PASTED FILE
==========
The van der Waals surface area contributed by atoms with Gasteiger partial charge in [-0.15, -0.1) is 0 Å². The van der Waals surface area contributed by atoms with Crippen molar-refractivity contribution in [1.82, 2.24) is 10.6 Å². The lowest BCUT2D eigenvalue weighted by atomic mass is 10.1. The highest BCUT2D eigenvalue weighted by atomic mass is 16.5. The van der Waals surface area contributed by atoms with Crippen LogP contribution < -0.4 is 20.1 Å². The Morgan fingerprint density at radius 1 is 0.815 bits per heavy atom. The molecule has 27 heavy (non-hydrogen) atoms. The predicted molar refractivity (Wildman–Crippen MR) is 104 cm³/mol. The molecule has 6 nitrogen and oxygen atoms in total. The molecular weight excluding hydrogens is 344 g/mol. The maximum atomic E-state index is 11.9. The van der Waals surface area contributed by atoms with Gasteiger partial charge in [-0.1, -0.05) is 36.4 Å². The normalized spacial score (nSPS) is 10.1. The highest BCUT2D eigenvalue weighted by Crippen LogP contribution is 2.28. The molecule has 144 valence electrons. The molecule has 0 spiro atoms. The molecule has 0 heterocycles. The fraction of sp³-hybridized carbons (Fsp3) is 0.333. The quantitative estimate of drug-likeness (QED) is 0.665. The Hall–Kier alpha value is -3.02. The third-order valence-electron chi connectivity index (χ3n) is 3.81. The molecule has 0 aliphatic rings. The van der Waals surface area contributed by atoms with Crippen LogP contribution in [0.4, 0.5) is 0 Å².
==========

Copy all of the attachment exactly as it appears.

The van der Waals surface area contributed by atoms with Gasteiger partial charge in [-0.15, -0.1) is 0 Å². The van der Waals surface area contributed by atoms with Crippen molar-refractivity contribution in [1.82, 2.24) is 10.6 Å². The lowest BCUT2D eigenvalue weighted by atomic mass is 10.1. The highest BCUT2D eigenvalue weighted by atomic mass is 16.5. The van der Waals surface area contributed by atoms with Crippen LogP contribution < -0.4 is 20.1 Å². The Morgan fingerprint density at radius 1 is 0.815 bits per heavy atom. The molecule has 27 heavy (non-hydrogen) atoms. The predicted molar refractivity (Wildman–Crippen MR) is 104 cm³/mol. The molecule has 6 nitrogen and oxygen atoms in total. The molecular weight excluding hydrogens is 344 g/mol. The maximum atomic E-state index is 11.9. The van der Waals surface area contributed by atoms with Gasteiger partial charge in [-0.1, -0.05) is 36.4 Å². The normalized spacial score (nSPS) is 10.1. The highest BCUT2D eigenvalue weighted by Crippen LogP contribution is 2.28. The molecule has 144 valence electrons. The molecule has 0 spiro atoms. The molecule has 0 heterocycles. The fraction of sp³-hybridized carbons (Fsp3) is 0.333. The quantitative estimate of drug-likeness (QED) is 0.665. The Hall–Kier alpha value is -3.02. The third-order valence-electron chi connectivity index (χ3n) is 3.81. The molecule has 0 aliphatic rings. The van der Waals surface area contributed by atoms with Crippen LogP contribution in [0.4, 0.5) is 0 Å².